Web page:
Kenya: Central Bank keeps rate unchanged in January
January 27, 2021
At its 27 January meeting, the Monetary Policy Committee of Kenya’s Central Bank opted to keep the Central Bank rate unchanged at 7.00%, marking the sixth consecutive hold after having cut it by 125 basis points during March–April 2020.
The decision to hold reflected the Bank’s assessment that the policies implemented since March 2020 have been sufficient to weather the economic impact of the health crisis. Moreover, the Bank noted that policies are supported by the implementation of the FY 2020–2021 budget, including “the Economic Stimulus Programme to cushion vulnerable citizens and businesses from the adverse effects of the pandemic”. The decision was also backed by analysis from leading economic indicators, which point to a continued recovery in the fourth quarter, after the contraction in GDP softened notably in the third quarter. Lastly, the Bank expects inflation to remain well within the 2.5%–7.5% target band in the short term on lower prices for food and as demand remains muted. The Bank also added that the “recently-introduced tax measures are expected to have a modest impact on overall inflation”.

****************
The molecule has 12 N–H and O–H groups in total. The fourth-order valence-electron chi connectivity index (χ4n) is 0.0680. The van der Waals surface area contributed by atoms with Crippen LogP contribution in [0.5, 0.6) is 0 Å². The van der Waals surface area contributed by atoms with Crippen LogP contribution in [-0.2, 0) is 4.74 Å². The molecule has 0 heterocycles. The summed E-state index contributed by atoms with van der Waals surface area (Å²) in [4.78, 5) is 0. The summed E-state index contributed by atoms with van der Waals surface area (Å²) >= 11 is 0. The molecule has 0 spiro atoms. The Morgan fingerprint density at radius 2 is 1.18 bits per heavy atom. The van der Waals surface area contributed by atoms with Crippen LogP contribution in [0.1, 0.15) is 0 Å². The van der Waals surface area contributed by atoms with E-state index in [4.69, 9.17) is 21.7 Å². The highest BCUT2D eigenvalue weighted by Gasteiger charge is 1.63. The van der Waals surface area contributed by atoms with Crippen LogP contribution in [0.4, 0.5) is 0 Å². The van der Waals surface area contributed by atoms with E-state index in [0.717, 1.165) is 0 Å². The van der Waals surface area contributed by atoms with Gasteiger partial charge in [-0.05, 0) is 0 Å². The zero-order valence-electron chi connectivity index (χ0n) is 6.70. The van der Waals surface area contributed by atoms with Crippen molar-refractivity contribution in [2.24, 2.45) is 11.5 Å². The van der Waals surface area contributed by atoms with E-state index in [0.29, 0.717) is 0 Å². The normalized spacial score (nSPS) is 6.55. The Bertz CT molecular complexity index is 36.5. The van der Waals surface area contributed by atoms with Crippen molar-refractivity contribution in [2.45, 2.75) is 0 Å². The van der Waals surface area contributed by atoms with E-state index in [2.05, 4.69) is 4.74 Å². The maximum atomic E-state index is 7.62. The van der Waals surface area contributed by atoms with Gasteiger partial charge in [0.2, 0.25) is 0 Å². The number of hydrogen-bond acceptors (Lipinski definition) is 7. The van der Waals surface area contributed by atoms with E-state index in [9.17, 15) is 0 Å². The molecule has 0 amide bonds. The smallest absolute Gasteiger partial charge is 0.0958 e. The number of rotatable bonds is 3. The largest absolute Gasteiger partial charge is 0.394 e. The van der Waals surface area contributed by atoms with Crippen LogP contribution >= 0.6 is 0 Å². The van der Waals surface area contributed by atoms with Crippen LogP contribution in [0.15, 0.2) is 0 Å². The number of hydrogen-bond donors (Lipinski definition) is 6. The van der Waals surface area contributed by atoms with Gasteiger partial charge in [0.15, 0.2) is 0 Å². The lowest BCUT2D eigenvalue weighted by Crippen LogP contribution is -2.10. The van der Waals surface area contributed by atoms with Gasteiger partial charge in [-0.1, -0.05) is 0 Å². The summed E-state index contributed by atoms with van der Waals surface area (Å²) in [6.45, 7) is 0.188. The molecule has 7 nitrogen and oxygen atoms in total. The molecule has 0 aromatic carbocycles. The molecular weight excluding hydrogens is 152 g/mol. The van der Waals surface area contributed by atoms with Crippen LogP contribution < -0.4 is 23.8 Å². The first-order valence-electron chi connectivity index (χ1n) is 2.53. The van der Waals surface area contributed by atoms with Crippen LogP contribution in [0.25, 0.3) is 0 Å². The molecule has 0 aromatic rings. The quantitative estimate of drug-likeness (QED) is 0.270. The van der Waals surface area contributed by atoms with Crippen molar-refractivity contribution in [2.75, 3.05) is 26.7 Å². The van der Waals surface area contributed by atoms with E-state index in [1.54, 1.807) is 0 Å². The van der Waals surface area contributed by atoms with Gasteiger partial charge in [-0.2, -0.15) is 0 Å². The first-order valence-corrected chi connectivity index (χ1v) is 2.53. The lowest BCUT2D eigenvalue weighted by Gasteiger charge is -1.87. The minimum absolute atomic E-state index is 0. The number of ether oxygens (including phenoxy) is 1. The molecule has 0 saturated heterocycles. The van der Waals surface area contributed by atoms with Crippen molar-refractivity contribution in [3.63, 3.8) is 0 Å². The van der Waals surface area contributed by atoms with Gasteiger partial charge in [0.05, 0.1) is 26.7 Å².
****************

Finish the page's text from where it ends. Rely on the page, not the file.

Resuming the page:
In terms of future guidance, the Bank stated that it “stands ready to take additional measures as necessary”. The tone, similar to previous communiqués, suggested that further policy moves will be highly dependent on how the elevated uncertainty regarding the Covid-19 pandemic and the emergence of new variants of the virus resolves.
Commenting on potential further monetary policy easing, analysts at JPMorgan noted:
“The Central Bank of Kenya (CBK) could consider a cut in the policy rate at midyear, when it should be more confident in the benign inflation outlook. The shilling exchange rate movements will remain a paramount consideration given the depreciation last year. The drag on tourism (Kenya’s key source of export receipts) from COVID-19-induced restrictions contributed to depreciation pressure on the shilling. We note that the CBK will still be able to smooth any short-term exchange rate volatility […] if the currency comes under severe and sustained pressure.
The next meeting is scheduled to take place on 29 March.
Author: Marta Casanovas , Junior Economist